first_imgResidents along the Berbice River have lambasted the current Administration for turning its back on them following their victory at the polls in 2015.This is according to Hansel Vandenburg, a man who campaigned heavily for the A Partnership for National Unity/Alliance For Change (APNU/AFC) coalition at the last elections.Hansel VandenburgThe residents are from Regions Five (Mahaica-Berbice), Region Six (East Berbice-Corentyne) while most are from Region 10 (Upper Demerara-Berbice).The area was considered campaign ground for the coalition before the 2015 National and Regional Elections. But after the coalition won, they pocketed the promises they made to those residents and no member of Government has visited them since.“I didn’t ask for an office or a position in the Government to run nothing. All I am asking for is for those people to handle these situations and issues which we voted for and fought for to bring this country to a place where it is tidy and clean. That is my vision and what I am here for. I have not seen any improvements. They have failed us. They have failed us miserable,” Vandenburg stated.Vandenburg said he campaigned against the previous Administration hoping to have a better Guyana.“I took rain. I took dew day and night with people in my hand down the Berbice River campaigning that our present Government in office to stamp out irregularities but I have seen no improvement so far. My labour has gone to waste. I voted for those people to stamp out these kinds of irregularities. I really would like someone to give an ear to this and to the blockage of the River,” Vandenburg added.He said while the people of Hururu continue to block the River, Government has not acted in a responsible manner. “No one seems to give a voice up to now. The question is why?”Residents of Hururu, situated about 4km from RUSAL’s main mine at Kurubuka, have blocked a section of the Berbice River with wire ropes and nets to prevent any vessel from going up or down the River.This, they said, is an act of protest against the mining company at which most of the residents have found employment. But persons doing logging in the upper Berbice River are also being affected.In recent months, Guyanese have come forward bashing the Government for lack of vision.last_img read more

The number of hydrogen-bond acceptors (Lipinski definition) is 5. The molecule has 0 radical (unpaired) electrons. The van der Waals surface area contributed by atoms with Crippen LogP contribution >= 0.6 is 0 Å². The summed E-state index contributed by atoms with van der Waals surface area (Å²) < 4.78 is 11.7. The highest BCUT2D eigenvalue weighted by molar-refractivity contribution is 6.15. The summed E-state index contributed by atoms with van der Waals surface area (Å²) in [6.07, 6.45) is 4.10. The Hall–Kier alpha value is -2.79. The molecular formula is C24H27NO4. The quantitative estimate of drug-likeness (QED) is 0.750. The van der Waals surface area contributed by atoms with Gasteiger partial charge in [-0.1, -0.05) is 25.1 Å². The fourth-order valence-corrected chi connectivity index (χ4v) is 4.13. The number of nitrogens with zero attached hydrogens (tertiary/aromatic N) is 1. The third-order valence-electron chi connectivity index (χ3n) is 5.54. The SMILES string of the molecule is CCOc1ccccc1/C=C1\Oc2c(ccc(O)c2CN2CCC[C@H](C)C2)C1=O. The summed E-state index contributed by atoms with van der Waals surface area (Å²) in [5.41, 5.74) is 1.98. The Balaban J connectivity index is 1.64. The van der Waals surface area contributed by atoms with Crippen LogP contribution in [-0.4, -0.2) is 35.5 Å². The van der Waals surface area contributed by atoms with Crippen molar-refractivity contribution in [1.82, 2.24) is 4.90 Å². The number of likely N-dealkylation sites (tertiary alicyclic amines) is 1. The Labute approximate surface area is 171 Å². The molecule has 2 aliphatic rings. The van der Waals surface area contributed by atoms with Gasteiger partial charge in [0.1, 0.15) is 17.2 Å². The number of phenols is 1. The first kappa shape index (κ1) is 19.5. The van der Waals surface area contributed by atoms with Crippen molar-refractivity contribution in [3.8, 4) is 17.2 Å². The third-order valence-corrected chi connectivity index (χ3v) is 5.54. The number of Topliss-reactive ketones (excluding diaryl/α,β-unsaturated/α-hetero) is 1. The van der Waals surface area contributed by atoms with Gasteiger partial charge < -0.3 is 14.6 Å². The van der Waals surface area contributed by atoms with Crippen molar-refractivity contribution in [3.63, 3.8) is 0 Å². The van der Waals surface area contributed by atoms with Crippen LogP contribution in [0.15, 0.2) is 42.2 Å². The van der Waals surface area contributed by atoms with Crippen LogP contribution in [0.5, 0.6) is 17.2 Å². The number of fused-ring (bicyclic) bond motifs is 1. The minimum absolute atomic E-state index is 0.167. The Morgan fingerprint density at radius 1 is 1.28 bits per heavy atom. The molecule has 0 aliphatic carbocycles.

first_imgBasizeni School learners discover the joys of playground equipment for the first time. On the roundabout are Retshepile Mbonani and Zinhle Ngcobo. (Image: Casual Day)In celebration of National Child Protection Week, children at a school for special needs can now enjoy swings and a roundabout custom-designed for wheelchair-bound learners.Casual Day is an annual fundraising project that encourages people to dress differently for work for a day. To earn this right, they make a donation of R10 for the official Casual Day sticker. Proceeds benefit people with disabilities.Through the campaign, wheelchair swings and a roundabout custom-designed for children in wheelchairs were installed at Basizeni Special School in eMbalenhle, Evander, in Mpumalanga. The playground equipment has brought much happiness to the pupils.“They were purchased with the proceeds of last year’s Casual Day donations and are bringing joy to our wheelies,” said Mariette Botha, a Basizeni staffer.The school was the top performer in the province on the day, raising R115 590 in donations from the public.“A portion of the donations [is] utilised by the school and the remainder goes to create awareness of persons with disabilities countrywide. We are very proud that not only did we benefit but that we are able to make a contribution to the disability sector nationally. Our contribution was a significant R69 558.”A better playgroundThe Casual Day funds have been put towards playground development and the school has already done some upgrades.“I wish I could convey the joy on the faces of the children when they experience the swings for the first time,” Botha said. “As a teacher at Basizeni I feel humbled and privileged to be involved at this school. Our mission is to make a difference. Disabled learners and Differently abled learners at Basizeni School have many challenges, but with our new principal, Mrs Mirriam Rampai, at the helm we are prepared to face them.“The school is 21 years old and needs maintenance inside and outside. The focus is on developing and creating classrooms, workshops, playground and sport environments with the necessary educational equipment, giving each learner the opportunity to develop to his or her full potential.”Basizeni had positive, enthusiastic staff members and joyful pupils, she added. The only obstacle standing in the way of them achieving their vision was funding. [But] we are entering a new phase, revamping the campus and getting a bus.”“It is a privilege to apply my expertise to improve the lives of young children with special needs,” said Louis Botha, the chairman of the school governing body. “We are committed to improving life skills to provide a space for every learner.”Casual DayFind your local Casual Day organisation and see how you can help. To support Basizeni School, call Mariette Botha on 082 459 1009.This year, Casual Day is on Friday, 2 September, and the theme is “Up Your Game”. So get casual for a cause and help change lives one wheelchair at a time.The funds are raised through a R10 donation for a Casual Day sticker. Keep abreast of activities at Casual Day on its Facebook page and on Twitter at @CasualDay_SA.last_img read more